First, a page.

Eating and drinking establishments were ordered closed but many restaurants
are offering take out. It is reasonable to assume that no more than 40
percent of these employees are required (note about 35 percent of eating
places’ employees work at fast food restaurants that are less affected by
the closing order) that would mean about 52,000 food and drink workers are
not working. Meanwhile, hotels have been hard hit by the enormous drop in
travel. One can assume that with the occupancy rate at 23 percent
nationally for the week of March 22-28 (Pacific
Business News, April 3, 2020) that the rate in the Pittsburgh
MSA would be fairly close to that figure. In that case, there would most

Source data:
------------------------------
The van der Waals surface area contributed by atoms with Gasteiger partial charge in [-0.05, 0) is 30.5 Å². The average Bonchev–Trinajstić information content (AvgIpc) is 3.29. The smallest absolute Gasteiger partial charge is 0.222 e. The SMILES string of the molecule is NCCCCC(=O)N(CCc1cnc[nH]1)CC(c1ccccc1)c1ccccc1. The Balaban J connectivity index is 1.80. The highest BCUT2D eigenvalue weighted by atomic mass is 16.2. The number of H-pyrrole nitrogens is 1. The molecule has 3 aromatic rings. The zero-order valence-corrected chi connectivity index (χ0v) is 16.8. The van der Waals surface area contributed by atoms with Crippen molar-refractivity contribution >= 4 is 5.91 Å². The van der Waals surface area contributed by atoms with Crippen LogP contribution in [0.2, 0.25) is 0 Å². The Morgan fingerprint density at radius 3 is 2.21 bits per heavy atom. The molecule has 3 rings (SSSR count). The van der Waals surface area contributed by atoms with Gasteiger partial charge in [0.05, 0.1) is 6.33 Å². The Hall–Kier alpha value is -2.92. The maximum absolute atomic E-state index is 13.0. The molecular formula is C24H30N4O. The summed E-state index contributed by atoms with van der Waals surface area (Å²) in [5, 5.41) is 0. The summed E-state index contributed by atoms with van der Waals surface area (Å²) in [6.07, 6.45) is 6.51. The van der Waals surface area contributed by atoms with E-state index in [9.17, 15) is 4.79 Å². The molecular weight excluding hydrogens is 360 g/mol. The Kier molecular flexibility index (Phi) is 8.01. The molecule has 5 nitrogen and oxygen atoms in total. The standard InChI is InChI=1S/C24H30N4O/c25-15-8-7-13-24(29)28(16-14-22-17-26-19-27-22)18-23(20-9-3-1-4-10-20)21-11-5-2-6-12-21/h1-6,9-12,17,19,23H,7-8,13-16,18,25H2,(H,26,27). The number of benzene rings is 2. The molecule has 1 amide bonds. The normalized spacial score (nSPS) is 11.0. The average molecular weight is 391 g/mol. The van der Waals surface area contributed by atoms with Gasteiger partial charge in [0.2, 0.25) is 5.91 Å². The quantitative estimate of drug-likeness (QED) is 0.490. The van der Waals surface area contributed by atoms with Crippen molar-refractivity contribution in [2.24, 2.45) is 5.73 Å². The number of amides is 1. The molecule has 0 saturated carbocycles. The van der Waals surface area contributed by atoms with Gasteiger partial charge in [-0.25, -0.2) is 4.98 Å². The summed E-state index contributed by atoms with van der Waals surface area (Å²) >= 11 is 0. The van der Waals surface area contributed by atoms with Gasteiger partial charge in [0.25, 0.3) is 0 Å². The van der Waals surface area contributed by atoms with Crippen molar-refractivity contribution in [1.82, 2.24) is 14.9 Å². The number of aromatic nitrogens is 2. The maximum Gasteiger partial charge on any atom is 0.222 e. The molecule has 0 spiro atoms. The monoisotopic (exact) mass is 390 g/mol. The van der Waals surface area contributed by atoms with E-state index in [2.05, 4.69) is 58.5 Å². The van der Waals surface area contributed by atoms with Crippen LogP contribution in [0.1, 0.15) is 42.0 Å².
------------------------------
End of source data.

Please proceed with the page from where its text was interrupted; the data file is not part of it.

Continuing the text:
likely be some serious layoffs of personnel, perhaps as many as half so
far. That would mean 5,000 fewer jobs.
Finally, the arts, entertainment and recreation component of 20,000 jobs has
also taken a major hit owing to mandated closings. Assuming that 20 percent
or so of these employees are office workers and can work from home, this
component would add another 16,000 to the unemployed roll.
In total, leisure and hospitality would have around 73,000 workers off the
job. And with 57,000 off the job in retail there are an estimated
130,000 fewer jobs in the region owing to the coronavirus in just these two
industry groups. And the number of people not working are
being added to daily by local and state government employees being sent
home. Some may be working from home and some will be on layoff status.
Moreover, other sectors are being affected by the economic slowdown
including airports, local trucking, and wholesalers. However, there
is no direct or reliable indirect way as-of-yet to estimate the number of
Education and health, a very large sector of 260,000 employees, has likely